I honestly think that the industry is really at a pretty important decision point. The We Need Diverse Books campaign has done a good job of shining a light on the challenges within the publishing industry with regards to diversity and how we can all do better. There’s a lot of talk about increasing diversity, not just with regards to the books being published but also with regards to the staff at the publishing houses. But right now I feel it’s more lip service than reality. Everyone thinks diversity is important, but it seems like few people are actually challenging themselves to make it a reality. If the big publishing houses want to cater to people of color they need to make a commitment to doing just that. And they need to publish books that reflect diversity across the board, not just a couple of issue books every season or diverse books ghettoized under a specific imprint. Where are my black Katnisses? Or my Latino Harry Potters? I’d love to see more books that really push the envelope and break out of the old models, books like Alaya Dawn Johnson’s Love is the Drug, which is a book that talks about race and class but also has a pretty amazing storyline as well.

Of course, there are publishers like Lee and Low that have always been committed to diversity and that probably don’t get nearly enough credit for what they do. But in an ideal world I’d really like to see publishers like Lee and Low rendered obsolete. I’d like it to be easier to find a book with a character of color than a talking animal or some mythological creature, but I think right now we’re a few years away from that goal.

 

Thank you, Justina, for your contributions to Young Adult books!

Learn more about Justina Ireland by visiting her website:  http://justinaireland.com

Follow Justina Ireland on Twitter:  https://twitter.com/tehawesomersace


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2577. New Kitten

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2578. We all know what happens to the curious cat, right?! #pencil...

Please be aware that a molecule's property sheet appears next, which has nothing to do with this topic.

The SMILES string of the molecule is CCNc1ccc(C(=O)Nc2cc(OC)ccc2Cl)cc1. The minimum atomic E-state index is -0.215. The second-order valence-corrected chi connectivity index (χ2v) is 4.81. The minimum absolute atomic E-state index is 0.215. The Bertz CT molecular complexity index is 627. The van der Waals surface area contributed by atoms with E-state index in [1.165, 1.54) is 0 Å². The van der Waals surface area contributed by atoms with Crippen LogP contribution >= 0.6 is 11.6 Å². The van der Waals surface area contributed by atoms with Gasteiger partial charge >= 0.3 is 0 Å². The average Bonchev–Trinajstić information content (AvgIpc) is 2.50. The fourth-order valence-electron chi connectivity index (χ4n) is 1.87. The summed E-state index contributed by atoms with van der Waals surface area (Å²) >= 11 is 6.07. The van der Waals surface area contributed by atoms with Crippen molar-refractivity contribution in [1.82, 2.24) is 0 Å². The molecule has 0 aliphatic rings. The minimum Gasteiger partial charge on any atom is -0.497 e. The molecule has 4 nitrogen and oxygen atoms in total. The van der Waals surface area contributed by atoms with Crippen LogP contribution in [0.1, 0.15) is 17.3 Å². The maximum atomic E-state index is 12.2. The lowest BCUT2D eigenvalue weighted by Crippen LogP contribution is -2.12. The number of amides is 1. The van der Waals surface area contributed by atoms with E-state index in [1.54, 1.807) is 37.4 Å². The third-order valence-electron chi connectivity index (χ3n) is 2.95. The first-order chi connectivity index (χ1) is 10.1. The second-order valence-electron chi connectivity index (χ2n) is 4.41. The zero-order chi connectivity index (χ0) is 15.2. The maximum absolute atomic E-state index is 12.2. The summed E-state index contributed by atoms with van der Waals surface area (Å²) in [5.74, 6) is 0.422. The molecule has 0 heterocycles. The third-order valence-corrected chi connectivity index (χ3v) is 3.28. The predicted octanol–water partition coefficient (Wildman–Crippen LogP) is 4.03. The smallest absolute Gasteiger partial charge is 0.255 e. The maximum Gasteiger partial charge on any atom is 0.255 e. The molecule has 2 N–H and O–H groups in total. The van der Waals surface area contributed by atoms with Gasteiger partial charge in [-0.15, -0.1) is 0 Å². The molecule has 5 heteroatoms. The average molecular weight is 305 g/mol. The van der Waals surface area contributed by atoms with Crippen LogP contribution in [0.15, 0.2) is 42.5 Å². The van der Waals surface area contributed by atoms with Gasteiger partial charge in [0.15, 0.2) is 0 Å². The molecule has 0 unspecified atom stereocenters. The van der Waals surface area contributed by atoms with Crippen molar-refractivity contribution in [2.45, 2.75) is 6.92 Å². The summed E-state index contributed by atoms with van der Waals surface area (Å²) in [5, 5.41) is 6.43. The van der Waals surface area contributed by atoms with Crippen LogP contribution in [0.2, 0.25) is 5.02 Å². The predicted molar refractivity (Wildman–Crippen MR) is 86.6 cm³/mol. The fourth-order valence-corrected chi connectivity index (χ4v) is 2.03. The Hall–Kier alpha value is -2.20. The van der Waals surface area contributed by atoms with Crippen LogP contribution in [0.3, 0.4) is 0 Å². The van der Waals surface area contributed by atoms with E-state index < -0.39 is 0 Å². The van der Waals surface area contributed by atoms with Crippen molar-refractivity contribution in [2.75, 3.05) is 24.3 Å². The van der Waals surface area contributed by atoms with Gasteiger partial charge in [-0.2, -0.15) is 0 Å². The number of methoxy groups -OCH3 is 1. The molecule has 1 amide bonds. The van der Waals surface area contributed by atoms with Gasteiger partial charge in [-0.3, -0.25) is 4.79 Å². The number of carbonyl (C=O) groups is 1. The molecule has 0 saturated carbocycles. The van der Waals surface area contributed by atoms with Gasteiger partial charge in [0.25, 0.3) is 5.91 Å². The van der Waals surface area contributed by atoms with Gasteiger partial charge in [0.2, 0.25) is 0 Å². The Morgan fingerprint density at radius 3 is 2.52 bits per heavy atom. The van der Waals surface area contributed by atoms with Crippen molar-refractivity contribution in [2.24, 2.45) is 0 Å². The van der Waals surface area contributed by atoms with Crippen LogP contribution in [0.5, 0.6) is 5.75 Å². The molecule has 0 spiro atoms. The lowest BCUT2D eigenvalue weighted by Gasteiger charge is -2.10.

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2579. ‘Spectators’ by Ross Hogg

"Spectators" is an observational animation that inverts the expected focus of a football match, turning attention to those on the periphery.

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2580. little dog

little dog by dibujandoarte
little dog, a photo by dibujandoarte on Flickr.

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2581. Day 23: Jerry Craft

By Jerry Craft

JerryCraftOffendersComposite_w (1)I published my first book back in 1997. Since then I have written and / or illustrated more than a dozen others. I think the reason why I’ve dedicated my life to get kids to read is because I went through most of my life not enjoying reading whatsoever.  In fact, whoever coined the term “reluctant reader” must have known me as a kid. And as a teen. And even as a young adult. To be honest,  I was a grown man before I ever read a book on my own for enjoyment. It’s not that I couldn’t read, I was an “A” student who made Honor Roll every semester. It was that reading was never anything that was fun. Actually, it was a chore, like mowing the lawn. (Even though there were no lawns in the Washington Heights section of NYC, where I grew up.) And for a kid with a very active imagination, I needed something to grab my attention.  I know my parents read to me as a kid, but once the Dr. Seuss stage passed, I was on my own. Sure, I’d see them read newspapers and magazines, but have few memories of them with books.